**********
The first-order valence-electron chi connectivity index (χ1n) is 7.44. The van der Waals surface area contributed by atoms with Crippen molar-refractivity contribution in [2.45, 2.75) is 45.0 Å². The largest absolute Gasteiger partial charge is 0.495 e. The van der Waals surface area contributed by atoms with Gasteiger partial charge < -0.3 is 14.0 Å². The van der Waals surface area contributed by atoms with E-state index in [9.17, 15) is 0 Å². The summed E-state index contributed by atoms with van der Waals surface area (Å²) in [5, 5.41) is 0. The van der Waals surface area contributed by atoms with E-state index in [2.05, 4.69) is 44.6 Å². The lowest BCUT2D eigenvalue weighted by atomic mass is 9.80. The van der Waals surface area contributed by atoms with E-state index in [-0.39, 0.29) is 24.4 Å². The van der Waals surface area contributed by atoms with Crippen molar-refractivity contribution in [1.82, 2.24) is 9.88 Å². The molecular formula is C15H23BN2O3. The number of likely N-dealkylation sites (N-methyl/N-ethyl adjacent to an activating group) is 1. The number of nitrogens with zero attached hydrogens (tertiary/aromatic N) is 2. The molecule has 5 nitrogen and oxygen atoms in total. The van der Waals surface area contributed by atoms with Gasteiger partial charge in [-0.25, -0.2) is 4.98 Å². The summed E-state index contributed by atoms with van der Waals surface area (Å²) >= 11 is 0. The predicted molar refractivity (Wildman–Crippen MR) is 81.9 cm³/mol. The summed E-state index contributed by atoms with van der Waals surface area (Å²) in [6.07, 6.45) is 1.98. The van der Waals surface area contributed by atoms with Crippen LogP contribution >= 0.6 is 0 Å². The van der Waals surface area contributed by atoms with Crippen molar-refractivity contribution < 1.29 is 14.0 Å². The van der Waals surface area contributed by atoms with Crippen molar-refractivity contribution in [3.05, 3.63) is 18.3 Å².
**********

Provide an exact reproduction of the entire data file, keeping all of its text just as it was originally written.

The first-order valence-electron chi connectivity index (χ1n) is 7.44. The van der Waals surface area contributed by atoms with Crippen molar-refractivity contribution in [2.45, 2.75) is 45.0 Å². The largest absolute Gasteiger partial charge is 0.495 e. The van der Waals surface area contributed by atoms with Gasteiger partial charge < -0.3 is 14.0 Å². The van der Waals surface area contributed by atoms with E-state index in [9.17, 15) is 0 Å². The summed E-state index contributed by atoms with van der Waals surface area (Å²) in [5, 5.41) is 0. The van der Waals surface area contributed by atoms with E-state index in [2.05, 4.69) is 44.6 Å². The lowest BCUT2D eigenvalue weighted by atomic mass is 9.80. The van der Waals surface area contributed by atoms with E-state index in [-0.39, 0.29) is 24.4 Å². The van der Waals surface area contributed by atoms with Crippen molar-refractivity contribution in [1.82, 2.24) is 9.88 Å². The molecular formula is C15H23BN2O3. The number of likely N-dealkylation sites (N-methyl/N-ethyl adjacent to an activating group) is 1. The number of nitrogens with zero attached hydrogens (tertiary/aromatic N) is 2. The molecule has 5 nitrogen and oxygen atoms in total. The van der Waals surface area contributed by atoms with Gasteiger partial charge in [-0.25, -0.2) is 4.98 Å². The summed E-state index contributed by atoms with van der Waals surface area (Å²) >= 11 is 0. The predicted molar refractivity (Wildman–Crippen MR) is 81.9 cm³/mol. The summed E-state index contributed by atoms with van der Waals surface area (Å²) in [6.07, 6.45) is 1.98. The van der Waals surface area contributed by atoms with Crippen LogP contribution >= 0.6 is 0 Å². The van der Waals surface area contributed by atoms with Crippen molar-refractivity contribution < 1.29 is 14.0 Å². The van der Waals surface area contributed by atoms with Crippen molar-refractivity contribution in [3.05, 3.63) is 18.3 Å².